Zambezi Queen Review
Zambezi Queen Overview
Zambezi Queen is owned and operated by The Mantis Group, which has hotels and eco-lodges worldwide. The boat is also featured by luxury river cruise line AmaWaterways, which sells four nights onboard as part of extended Africa packages. The vessel itself is stunning, all done up in tasteful neutrals with African artwork, zebra rugs and faux (of course)-leopardskin cushions. Service is exceptional, the food is superb and there is an open bar serving quality South African wines.
Zambezi Queen doesn’t have air conditioning; each cabin has sliding shutters and mosquito screens, and comes with a fan. The whole upper deck lounge/dining area has mosquito screens, too, and is open to river breezes from end to end. At 10pm, the power switches to backup, the main lights go out and you fall asleep to the whirring of your fan, the noises of the African night and the occasional grunt of a hippo. Needless to say, with no lights for miles around, the stargazing is spectacular.
Don't expect a typical river cruise. The Zambezi Queen only sails a 25km stretch of the Chobe River and potters slowly between the same mid-river moorings all the time. There are no ports of call and no river traffic; there aren’t even any towns here apart from the nearby gateway of Kasane. Once you're out on the river, it's just vast expanses of open space.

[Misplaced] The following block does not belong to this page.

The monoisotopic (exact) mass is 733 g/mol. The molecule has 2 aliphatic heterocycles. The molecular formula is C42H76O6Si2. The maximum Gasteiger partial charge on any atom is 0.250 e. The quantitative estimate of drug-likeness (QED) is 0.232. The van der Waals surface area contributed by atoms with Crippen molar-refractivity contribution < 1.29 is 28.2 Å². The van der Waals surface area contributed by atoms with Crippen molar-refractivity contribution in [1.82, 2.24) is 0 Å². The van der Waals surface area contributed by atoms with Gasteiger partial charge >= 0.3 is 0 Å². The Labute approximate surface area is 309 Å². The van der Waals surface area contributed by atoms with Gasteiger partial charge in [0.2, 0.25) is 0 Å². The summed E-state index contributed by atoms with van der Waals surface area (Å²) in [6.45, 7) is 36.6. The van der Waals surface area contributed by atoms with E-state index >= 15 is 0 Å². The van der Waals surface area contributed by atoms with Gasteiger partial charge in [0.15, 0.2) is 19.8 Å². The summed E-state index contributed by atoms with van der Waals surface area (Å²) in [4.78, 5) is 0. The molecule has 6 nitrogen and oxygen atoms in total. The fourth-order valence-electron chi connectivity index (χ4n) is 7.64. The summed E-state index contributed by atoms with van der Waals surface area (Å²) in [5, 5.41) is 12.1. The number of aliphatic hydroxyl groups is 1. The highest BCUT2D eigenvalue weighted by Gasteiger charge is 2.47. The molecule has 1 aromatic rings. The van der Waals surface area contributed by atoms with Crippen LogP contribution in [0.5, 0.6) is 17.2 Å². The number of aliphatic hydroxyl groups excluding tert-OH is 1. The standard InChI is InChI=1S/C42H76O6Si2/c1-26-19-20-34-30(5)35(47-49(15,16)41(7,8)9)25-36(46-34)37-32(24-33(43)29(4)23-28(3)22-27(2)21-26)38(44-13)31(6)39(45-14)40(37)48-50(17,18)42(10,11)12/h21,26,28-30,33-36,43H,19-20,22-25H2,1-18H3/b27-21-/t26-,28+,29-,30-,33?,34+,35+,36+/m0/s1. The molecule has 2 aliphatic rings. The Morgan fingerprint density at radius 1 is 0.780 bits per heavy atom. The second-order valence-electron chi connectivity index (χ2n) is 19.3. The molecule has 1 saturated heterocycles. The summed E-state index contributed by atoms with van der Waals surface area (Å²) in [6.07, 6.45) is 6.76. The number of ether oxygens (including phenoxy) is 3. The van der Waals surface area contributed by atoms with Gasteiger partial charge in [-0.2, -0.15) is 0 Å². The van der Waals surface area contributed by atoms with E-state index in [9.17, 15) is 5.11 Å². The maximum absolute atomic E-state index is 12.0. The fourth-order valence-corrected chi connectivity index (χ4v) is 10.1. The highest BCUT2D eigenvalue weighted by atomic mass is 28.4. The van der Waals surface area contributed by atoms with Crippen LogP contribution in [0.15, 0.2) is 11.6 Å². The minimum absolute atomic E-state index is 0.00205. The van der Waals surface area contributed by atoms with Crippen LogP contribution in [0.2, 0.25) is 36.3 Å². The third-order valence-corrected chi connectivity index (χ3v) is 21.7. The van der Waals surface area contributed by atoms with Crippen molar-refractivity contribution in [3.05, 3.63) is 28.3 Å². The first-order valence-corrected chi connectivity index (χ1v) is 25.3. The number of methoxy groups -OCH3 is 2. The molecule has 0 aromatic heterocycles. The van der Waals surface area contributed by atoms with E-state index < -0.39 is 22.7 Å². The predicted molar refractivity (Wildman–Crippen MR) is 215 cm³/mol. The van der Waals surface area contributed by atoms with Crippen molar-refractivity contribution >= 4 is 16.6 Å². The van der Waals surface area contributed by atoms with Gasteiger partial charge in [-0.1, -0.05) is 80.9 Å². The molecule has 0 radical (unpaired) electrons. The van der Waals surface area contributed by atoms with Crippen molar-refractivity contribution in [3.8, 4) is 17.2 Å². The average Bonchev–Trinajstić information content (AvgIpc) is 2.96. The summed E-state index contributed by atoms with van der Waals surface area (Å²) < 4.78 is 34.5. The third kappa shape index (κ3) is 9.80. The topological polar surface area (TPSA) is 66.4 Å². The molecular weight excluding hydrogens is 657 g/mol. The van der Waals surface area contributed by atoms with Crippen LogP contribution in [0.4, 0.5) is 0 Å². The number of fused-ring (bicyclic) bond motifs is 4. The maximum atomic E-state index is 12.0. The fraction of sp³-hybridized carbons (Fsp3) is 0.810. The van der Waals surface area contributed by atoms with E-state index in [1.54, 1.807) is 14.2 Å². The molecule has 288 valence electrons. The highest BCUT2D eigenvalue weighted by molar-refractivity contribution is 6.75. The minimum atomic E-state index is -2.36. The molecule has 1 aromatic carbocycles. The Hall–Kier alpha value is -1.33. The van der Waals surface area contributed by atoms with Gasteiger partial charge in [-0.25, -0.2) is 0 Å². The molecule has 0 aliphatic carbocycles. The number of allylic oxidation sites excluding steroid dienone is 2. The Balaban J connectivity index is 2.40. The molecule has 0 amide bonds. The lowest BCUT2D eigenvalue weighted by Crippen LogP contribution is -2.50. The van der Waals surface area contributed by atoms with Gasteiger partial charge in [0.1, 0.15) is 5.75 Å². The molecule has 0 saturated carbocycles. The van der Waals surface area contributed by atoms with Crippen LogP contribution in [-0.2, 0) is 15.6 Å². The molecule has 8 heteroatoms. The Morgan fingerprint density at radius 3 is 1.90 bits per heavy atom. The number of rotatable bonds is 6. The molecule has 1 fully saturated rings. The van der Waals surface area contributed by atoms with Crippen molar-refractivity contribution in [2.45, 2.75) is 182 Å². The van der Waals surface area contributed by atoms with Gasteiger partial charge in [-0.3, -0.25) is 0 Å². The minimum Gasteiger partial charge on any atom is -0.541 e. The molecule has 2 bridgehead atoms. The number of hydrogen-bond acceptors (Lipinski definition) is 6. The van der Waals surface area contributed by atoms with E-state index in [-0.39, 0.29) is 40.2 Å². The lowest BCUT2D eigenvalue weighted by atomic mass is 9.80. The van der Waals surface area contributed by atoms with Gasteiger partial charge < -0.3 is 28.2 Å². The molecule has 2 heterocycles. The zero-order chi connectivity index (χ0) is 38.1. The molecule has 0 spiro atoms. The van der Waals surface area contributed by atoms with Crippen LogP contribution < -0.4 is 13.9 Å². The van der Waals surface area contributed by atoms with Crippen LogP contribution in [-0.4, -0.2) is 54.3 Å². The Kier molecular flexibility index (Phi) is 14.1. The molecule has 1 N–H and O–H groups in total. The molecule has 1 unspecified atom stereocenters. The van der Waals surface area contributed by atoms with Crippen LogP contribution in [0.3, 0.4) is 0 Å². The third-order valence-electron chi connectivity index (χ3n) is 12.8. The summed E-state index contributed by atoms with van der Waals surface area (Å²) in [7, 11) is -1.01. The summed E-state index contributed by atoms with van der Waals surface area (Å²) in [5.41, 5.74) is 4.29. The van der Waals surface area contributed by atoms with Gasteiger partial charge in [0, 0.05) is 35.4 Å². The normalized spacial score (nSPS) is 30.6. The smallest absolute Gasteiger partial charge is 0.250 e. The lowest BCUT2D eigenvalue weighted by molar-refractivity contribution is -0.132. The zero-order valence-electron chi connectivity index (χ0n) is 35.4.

You can do a two-night, three-night or four-night itinerary (AmaWaterways passengers do the four-nighter). We'd say three is ideal; Zambezi Queen is so relaxing and the river so beautiful that we could have done with an extra day onboard, just gazing at the scenery, as we were away from the boat on a morning game drive and a separate sunset cruise for most of our middle day. You see elephants, hippos, crocs and birds all the time from the mother ship and we even spotted two leopards coming down to the river to drink.
You have to slow down in Africa and adjust expectations of service, understanding your accent and so on. The 47 Namibian crew on Zambezi Queen have been expertly trained by Vicky Nel, the South African hotel manager and were outstandingly professional, but these are very gentle people with their own particular hierarchy and on or off the boat, you can't speak fast, or get impatient, or bark orders, as you'll draw a blank. It's not as though winding down is difficult, in any case; it's amazing that this level of food, service and accommodation can be achieved in the middle of the African bush.